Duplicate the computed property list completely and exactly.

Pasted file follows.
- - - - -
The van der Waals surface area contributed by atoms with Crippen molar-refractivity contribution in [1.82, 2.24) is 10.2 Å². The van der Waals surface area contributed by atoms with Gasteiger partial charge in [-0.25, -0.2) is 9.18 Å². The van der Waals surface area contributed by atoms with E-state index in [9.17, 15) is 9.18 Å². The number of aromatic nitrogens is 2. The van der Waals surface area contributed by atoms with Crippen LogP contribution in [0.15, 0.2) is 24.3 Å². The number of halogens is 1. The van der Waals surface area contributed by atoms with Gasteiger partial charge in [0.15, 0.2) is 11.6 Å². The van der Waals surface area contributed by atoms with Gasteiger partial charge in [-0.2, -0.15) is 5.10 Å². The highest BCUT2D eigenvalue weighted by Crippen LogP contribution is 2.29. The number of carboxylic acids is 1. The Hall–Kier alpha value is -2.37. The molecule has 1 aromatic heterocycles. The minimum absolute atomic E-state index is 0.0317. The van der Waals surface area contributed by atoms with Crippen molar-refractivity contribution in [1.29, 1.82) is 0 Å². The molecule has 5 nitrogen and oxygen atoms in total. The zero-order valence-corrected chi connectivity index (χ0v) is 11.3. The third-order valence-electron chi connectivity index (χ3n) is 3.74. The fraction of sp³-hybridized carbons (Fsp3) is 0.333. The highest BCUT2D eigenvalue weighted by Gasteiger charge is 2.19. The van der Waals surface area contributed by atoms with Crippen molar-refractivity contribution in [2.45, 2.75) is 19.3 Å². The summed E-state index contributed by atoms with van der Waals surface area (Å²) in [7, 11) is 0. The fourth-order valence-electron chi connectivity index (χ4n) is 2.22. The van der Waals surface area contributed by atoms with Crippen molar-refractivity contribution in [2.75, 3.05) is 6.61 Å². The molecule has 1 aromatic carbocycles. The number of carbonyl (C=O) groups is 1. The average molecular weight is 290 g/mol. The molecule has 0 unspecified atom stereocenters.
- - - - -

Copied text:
The van der Waals surface area contributed by atoms with Crippen molar-refractivity contribution in [1.82, 2.24) is 10.2 Å². The van der Waals surface area contributed by atoms with Gasteiger partial charge in [-0.25, -0.2) is 9.18 Å². The van der Waals surface area contributed by atoms with E-state index in [9.17, 15) is 9.18 Å². The number of aromatic nitrogens is 2. The van der Waals surface area contributed by atoms with Crippen LogP contribution in [0.15, 0.2) is 24.3 Å². The number of halogens is 1. The van der Waals surface area contributed by atoms with Gasteiger partial charge in [0.15, 0.2) is 11.6 Å². The van der Waals surface area contributed by atoms with Gasteiger partial charge in [-0.2, -0.15) is 5.10 Å². The highest BCUT2D eigenvalue weighted by Crippen LogP contribution is 2.29. The number of carboxylic acids is 1. The Hall–Kier alpha value is -2.37. The molecule has 1 aromatic heterocycles. The minimum absolute atomic E-state index is 0.0317. The van der Waals surface area contributed by atoms with Crippen molar-refractivity contribution in [1.29, 1.82) is 0 Å². The molecule has 5 nitrogen and oxygen atoms in total. The zero-order valence-corrected chi connectivity index (χ0v) is 11.3. The third-order valence-electron chi connectivity index (χ3n) is 3.74. The fraction of sp³-hybridized carbons (Fsp3) is 0.333. The highest BCUT2D eigenvalue weighted by Gasteiger charge is 2.19. The van der Waals surface area contributed by atoms with Crippen molar-refractivity contribution in [2.45, 2.75) is 19.3 Å². The summed E-state index contributed by atoms with van der Waals surface area (Å²) in [7, 11) is 0. The fourth-order valence-electron chi connectivity index (χ4n) is 2.22. The van der Waals surface area contributed by atoms with Crippen molar-refractivity contribution in [2.75, 3.05) is 6.61 Å². The molecule has 1 aromatic carbocycles. The number of carbonyl (C=O) groups is 1. The average molecular weight is 290 g/mol. The molecule has 0 unspecified atom stereocenters.